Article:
While the spacecraft will not reach Vesta until July 2011, the Dawn team has been hard at work developing the detailed plans for what it will do there. This month, they initiated the long process of formulating the specific instructions that will be radioed to the probe to carry out those plans, guiding it through all the steps it must follow to get into orbit, to perform the myriad scientific measurements that are planned, to transmit the results to Earth, and to remain healthy and productive in that distant and forbidding environment. The team is beginning with the “approach phase,” which commences in May 2011 and concludes when Dawn has completed thrusting its way to the first orbit from which it will conduct intensive observations in August 2011. (Of course, it will stop occasionally to peer at Vesta as it closes in on the enormous asteroid during the approach phase.) As work on each of the Vesta phases is completed, the team will turn its focus to the next, so by the time Dawn begins its approach, most of the instructions for its year at Vesta will have been prepared.
The commands will be checked and double checked just as they are for carrying out the interplanetary flight. For operating at Vesta so long from now, however, they also are being designed so that shortly before it is time to transmit them to the spacecraft, controllers can update them to account for the exact trajectory the spacecraft is on and other details that may change slightly.
In upcoming logs, we will describe some of the highlights of the plans that are being readied for when the ship reaches its first celestial destination./
To help refine preparations for flying near Vesta and studying it from Dawn's vantage point, scientists are taking advantage of the convenient alignment between Earth and the protoplanet to observe it with the Hubble Space Telescope on February 25 and 28. The venerable 200-inch (5.1-meter) Hale Telescope on Palomar Mountain in California will be used for other Vesta measurements in April.
While engineers and scientists focus their attentions on Dawn, the ship continues to grow more remote. As we saw in the previous log, after closing in on each other for 14 months, Earth and the spacecraft are now separating again, their independent orbits around the Sun carrying them farther apart. On February 28, Earth will be equidistant from Dawn and the Sun. Readers on that planet will be at the apex of a broad cosmic isosceles triangle, 0.99 AU from both the tremendous star that has governed the solar system for 4.6 billion years and the tiny probe that is quietly and patiently making its way to investigate unexplored alien worlds to help us understand the dawn of the solar system. The third leg, between Dawn and the Sun, will be 1.84 AU long.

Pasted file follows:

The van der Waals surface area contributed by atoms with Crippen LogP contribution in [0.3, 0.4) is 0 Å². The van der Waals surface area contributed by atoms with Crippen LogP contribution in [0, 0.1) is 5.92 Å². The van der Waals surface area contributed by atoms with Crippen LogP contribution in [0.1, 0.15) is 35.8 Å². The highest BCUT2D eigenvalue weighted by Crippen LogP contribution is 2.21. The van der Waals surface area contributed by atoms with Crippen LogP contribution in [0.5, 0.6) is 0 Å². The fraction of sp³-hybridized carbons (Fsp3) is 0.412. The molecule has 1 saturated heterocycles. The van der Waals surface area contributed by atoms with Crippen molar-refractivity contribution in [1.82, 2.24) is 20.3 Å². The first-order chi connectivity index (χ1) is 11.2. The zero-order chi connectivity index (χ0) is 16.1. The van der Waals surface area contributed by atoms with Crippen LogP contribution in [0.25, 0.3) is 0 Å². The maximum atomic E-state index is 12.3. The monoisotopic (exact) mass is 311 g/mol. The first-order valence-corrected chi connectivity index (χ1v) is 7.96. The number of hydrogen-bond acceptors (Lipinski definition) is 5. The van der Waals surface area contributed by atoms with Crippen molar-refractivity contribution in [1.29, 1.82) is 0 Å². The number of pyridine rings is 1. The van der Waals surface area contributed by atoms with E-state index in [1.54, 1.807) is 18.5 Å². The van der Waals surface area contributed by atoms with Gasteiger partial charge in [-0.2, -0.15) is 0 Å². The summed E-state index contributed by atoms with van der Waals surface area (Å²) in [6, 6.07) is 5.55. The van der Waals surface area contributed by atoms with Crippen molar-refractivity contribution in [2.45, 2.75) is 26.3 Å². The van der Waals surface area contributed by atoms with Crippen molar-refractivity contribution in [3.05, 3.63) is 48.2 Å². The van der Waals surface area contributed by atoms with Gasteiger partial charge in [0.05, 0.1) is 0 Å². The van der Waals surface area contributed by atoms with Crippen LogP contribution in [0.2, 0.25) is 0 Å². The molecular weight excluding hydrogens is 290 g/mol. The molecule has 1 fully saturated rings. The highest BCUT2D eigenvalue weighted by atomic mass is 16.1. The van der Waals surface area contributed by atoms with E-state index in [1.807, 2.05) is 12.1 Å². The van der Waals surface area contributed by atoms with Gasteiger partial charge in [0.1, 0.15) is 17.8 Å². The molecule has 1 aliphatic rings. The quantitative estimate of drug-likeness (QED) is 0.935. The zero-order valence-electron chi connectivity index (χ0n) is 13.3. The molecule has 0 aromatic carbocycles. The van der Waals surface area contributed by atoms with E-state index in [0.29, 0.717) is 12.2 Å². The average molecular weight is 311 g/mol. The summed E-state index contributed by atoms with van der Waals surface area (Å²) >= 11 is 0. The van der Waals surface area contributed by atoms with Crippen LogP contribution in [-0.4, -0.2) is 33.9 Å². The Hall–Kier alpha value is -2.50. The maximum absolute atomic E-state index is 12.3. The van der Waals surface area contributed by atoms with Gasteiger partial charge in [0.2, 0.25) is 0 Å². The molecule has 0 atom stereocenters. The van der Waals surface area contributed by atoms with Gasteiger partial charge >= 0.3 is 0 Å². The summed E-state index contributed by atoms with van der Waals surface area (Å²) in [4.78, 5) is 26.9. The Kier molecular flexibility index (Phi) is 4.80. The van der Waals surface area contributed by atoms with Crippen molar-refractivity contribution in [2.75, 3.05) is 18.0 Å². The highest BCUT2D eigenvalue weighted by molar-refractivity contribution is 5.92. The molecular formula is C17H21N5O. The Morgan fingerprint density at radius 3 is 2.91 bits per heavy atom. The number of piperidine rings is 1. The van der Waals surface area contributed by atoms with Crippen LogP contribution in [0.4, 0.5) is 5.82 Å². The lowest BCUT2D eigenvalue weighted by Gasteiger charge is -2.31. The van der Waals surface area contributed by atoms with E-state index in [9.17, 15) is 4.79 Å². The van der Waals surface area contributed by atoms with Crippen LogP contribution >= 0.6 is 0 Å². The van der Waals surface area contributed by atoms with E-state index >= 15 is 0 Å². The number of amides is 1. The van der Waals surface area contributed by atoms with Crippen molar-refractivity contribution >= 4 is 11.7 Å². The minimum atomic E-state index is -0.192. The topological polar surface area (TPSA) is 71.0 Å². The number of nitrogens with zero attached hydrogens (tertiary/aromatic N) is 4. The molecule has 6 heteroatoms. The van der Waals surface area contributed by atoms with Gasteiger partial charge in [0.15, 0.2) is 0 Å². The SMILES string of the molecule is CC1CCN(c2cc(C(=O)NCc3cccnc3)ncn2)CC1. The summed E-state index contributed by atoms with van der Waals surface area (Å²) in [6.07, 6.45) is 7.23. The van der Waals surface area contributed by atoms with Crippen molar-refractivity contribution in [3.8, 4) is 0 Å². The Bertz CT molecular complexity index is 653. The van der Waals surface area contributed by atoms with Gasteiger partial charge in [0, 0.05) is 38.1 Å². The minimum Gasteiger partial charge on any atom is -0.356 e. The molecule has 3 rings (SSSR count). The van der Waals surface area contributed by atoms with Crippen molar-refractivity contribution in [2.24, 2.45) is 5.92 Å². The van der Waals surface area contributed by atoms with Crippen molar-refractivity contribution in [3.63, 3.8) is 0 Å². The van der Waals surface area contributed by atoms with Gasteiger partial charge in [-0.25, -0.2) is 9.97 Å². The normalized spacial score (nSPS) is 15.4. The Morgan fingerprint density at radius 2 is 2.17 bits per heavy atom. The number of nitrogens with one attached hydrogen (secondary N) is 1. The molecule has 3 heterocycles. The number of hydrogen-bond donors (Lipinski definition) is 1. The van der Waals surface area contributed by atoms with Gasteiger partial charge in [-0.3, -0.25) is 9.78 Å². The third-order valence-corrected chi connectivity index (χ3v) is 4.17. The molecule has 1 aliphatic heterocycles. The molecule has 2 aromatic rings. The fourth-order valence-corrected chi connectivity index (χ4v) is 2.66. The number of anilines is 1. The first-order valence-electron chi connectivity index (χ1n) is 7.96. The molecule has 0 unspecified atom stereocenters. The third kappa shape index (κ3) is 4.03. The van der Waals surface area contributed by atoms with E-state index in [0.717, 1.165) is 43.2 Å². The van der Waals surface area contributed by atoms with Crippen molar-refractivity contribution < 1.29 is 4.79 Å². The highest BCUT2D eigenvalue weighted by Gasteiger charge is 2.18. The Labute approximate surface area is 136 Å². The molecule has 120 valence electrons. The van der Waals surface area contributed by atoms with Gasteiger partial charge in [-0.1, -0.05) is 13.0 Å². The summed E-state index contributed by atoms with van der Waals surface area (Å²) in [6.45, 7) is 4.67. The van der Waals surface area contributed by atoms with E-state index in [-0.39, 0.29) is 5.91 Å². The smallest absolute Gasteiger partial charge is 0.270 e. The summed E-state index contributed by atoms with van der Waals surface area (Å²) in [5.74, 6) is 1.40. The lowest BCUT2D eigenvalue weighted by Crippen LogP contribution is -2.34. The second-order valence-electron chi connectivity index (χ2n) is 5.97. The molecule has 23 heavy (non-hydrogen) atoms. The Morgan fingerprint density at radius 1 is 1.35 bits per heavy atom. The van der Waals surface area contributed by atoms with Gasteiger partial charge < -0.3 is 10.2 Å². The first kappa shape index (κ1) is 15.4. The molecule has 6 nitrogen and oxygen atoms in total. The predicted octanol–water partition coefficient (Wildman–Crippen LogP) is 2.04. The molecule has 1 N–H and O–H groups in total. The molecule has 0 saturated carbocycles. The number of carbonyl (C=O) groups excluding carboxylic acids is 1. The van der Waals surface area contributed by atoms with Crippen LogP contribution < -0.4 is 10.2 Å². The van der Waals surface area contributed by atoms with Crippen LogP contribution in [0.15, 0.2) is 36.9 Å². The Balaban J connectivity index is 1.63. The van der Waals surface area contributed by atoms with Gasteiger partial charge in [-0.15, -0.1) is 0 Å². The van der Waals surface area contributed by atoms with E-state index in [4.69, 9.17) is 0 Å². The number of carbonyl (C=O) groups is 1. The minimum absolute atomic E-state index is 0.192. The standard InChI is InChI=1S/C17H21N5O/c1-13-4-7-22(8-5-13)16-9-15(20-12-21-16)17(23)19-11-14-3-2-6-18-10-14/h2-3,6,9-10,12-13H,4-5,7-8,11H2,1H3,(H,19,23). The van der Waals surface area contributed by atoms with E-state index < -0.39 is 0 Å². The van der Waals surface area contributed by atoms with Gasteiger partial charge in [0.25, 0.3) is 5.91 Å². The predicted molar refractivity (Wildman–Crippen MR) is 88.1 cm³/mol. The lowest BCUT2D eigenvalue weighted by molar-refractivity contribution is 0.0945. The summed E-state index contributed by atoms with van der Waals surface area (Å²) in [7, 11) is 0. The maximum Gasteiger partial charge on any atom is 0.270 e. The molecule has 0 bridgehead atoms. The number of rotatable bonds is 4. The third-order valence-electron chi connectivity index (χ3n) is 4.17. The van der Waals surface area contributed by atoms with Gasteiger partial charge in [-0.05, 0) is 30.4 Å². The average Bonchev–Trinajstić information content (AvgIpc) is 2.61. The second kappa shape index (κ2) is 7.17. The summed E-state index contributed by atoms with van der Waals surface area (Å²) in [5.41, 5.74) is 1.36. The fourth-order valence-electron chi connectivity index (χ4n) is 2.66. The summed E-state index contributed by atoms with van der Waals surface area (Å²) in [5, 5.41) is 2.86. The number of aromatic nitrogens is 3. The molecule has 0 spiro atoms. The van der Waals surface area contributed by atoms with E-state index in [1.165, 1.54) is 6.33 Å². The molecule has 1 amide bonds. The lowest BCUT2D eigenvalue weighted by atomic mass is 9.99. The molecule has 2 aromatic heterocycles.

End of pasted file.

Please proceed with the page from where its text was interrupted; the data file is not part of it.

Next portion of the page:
Although quite undetectable with all but the most sensitive radio receivers of the Deep Space Network, those who are share in the profundity and the passion for the exploration of the cosmos may wish to gaze upon the spacecraft with their minds' eyes. It has been farther from Earth before, and other spacecraft have been much farther still, but while it is at the same distance as the Sun, it presents an occasion to reflect upon humankind's achievements. Dawn's milestone represents much more than the opportunity to gain fascinating new insights into the solar system and an exciting adventure to reveal vistas previously unseen. At the same distance as the Sun, it symbolizes the extraordinary success of science and engineering. At the same distance as the Sun, it compels us to mediate upon what humankind can accomplish when we are inspired to translate our grand ambitions into action. At the same distance as the Sun, it reminds us that some feats that once were even beyond imagination may be achieved. While physically we are confined to the vicinity of our home planet, the power of uncounted millennia of thoughts, hopes, and dreams combined with persistence, discipline, and tremendous cognitive effort allows us to have an extension of ourselves as far as the Sun. A spacecraft as far as the Sun is a triumph of humble creatures bold enough to reach out into the universe.
To aid in contemplating the nature of such grand undertakings, some readers may wish to peer in the direction of the invisible, distant craft. It is 5.5 degrees northwest of Mars, an easily identified ruby among the gems of the evening sky. (For reference, 5.5 degrees is 11 times the diameter of the Moon or about the width of 3 fingers held together at arm's length.) It is roughly 2/3 of the way from Mars to the bright star Pollux. As the month ends, your correspondent (reporting on location from Earth) plans to contemplate his view of the Sun during the day and the sky near Dawn in the evening.
This will be the last chance to peer toward the spacecraft while it is this close. For the rest of its mission, and effectively forever, Dawn will be farther from Earth than the Sun. Yet it will remain eternally tied to the planet by virtue of the unique human thirst for knowledge, spirit of adventure, and insatiable yearning to know the cosmos, all of which propel it beyond distant horizons.
Dawn is 0.96 AU (144 million kilometers or 90 million miles) from Earth, or 395 times as far as the Moon and 0.97 times as far as the Sun. Radio signals, traveling at the universal limit of the speed of light, take 16 minutes to make the round trip.
Dr. Marc D. Rayman
8:00 pm PST, February 24, 2010